Back in June of 2023 it was assured, via narratives and X policymaker’s views that price inflation was a non-issue – the trend was offering there is nothing to do but watch this issue fall into its rightful historical place – think 2% objective.


A Different View of Price Inflation than what is traditionally shared 

The above is also a decade chart of CPI but rather than viewing it or discussing it as a percentage change in X timeframe it reflects the growth of the index itself.   


Even our previous chart reflecting the year-over-year growth rate, when visually presented, can be unintentionally misleading.  When you see our encircled time period of the previous year reflecting a three-plus percent growth rate, visually we see that it is down notably from its peak.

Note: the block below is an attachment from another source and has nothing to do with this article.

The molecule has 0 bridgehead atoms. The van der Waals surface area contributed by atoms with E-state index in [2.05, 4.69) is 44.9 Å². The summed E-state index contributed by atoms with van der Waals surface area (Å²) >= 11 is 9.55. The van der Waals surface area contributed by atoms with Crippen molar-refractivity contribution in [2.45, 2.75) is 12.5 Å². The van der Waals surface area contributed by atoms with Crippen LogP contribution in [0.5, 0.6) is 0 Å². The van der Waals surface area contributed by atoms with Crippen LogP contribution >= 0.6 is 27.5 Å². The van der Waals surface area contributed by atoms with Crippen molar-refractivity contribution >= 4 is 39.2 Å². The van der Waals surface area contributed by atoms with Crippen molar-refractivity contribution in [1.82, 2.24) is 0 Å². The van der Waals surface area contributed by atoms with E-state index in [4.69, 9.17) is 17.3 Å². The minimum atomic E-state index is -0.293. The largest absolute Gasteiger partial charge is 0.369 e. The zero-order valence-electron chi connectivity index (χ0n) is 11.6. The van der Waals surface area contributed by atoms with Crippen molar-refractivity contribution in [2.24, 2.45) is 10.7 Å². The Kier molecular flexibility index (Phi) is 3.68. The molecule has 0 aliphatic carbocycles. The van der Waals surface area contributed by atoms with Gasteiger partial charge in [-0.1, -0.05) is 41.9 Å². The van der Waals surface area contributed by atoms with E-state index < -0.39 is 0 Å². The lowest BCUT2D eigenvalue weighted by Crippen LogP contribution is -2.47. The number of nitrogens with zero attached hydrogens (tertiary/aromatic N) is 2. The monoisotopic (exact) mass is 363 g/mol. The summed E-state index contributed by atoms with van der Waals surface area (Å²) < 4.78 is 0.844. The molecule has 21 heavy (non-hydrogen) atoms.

The misleading aspect of this is visually we see progress and yet forget to fully digest (until we experience it out in society as a consumer) that we are talking about a growth rate, i.e. prices are still growing notably even though the growth rate is better and hence can lead to headlines and narratives that state “Inflation continues to ease.”


Viewing the CPI index itself presents a visual view that underlines prices are not letting up in their trend or even pausing along the path.  This is the visual that you most likely can more readily identify with as a consumer.   


To be certain the year-over-year growth rate, through any reasonable time lens, historically offers a positive (growing) number but also it is not unusual to see periods where the index plateaus for X time. 


In our current era, per the actual index highlighted by our red arrows, we are witnessing and experiencing an unrelenting upward march. 


So when you see headlines that offer “inflation eased……” in X month we invite you to think of all of the above to help contextualize the headline.

I wish you well…

Ken Reinhart

Director, Market Research & Portfolio Analysis